“We will put an end to this shrinking, and aim to build a stronger economy where earnings and incomes can grow,” Mr. Abe told a televised news conference. “For that, the government must first take the initiative to create demand, and boost the entire economy.”

Under the plan, the Japanese government will spend about 10.3 trillion yen (about $116 billion) on public works and disaster mitigation projects, subsidies for companies that invest in new technology and financial aid to small businesses.

The government will seek to raise real economic growth by 2 percentage points and add 600,000 jobs to the economy, Mr. Abe said. The measures announced Friday amount to one of the largest spending plans in Japan’s history, he stressed.

By simply talking about stimulus measures, Mr. Abe, who took office late last month, has already driven down the value of the yen, much to the relief of Japanese exporters whose competitiveness benefits from a weaker currency.

But the government’s promises to spend its way out of economic stagnation also raise concerns over Japan’s public debt, which has already mushroomed to twice the size of its economy and is the largest in the industrialized world.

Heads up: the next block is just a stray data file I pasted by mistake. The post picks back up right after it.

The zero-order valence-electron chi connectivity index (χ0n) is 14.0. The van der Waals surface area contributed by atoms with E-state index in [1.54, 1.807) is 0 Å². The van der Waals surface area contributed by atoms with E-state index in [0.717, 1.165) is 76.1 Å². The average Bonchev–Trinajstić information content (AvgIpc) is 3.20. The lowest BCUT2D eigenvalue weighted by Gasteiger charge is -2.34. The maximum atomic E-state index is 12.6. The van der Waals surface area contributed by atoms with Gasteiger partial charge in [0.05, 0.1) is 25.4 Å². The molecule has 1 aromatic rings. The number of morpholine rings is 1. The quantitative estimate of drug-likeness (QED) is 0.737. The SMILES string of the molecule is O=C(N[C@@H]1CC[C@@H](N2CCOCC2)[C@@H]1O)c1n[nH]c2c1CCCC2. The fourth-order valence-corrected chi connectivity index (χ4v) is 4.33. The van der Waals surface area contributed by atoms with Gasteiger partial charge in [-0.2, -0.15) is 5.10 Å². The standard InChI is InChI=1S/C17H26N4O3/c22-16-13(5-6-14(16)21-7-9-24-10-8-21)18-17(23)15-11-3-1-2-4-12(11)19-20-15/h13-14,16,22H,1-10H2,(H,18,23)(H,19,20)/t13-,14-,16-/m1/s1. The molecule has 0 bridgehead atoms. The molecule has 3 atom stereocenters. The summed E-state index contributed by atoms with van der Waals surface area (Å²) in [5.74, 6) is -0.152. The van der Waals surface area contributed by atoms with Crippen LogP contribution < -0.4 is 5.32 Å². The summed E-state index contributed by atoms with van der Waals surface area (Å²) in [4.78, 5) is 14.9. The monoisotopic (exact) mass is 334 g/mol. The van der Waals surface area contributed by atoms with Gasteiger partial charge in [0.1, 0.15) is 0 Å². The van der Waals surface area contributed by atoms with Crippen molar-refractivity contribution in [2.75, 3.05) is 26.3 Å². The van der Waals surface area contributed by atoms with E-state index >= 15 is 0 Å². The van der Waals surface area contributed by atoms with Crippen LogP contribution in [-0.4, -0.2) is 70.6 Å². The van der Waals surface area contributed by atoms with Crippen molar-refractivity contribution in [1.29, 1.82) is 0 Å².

At the root of Japan’s debt woes was a similar attempt in the 1990s by Mr. Abe’s own Liberal Democratic Party to stimulate economic growth through government spending on extensive public works projects across the country.

Mr. Abe said, however, that the spending this time around would be better focused to bring about growth through investment in innovation. He said the government would also invest in measures that would help mitigate the fall in Japan’s population, by encouraging families to have more children.

“To grow in a sustainable way, we must help create a virtuous cycle where companies actively borrow and invest, and in so doing raise employment and incomes,” Mr. Abe said.

“For that, it is extremely important that we adopt a growth strategy that gives everyone solid hope that the future of the Japanese economy lies in growth.”

Article source: http://www.nytimes.com/2013/01/11/business/global/japan-approves-116-billion-in-emergency-economic-stimulus.html?partner=rss&emc=rss

After Fiscal Deal, Tax Code May Be Most Progressive Since 1979

The last-minute deal struck by the departing 112th Congress raised taxes on a handful of the highest-earning Americans, with about 99.3 percent of households experiencing no change in their income taxes. But the Tax Policy Center estimates that the average family in the top 1 percent will pay a federal tax rate of more than 36 percent this year, up from 28 percent in 2008. That is the highest rate since 1979, at least.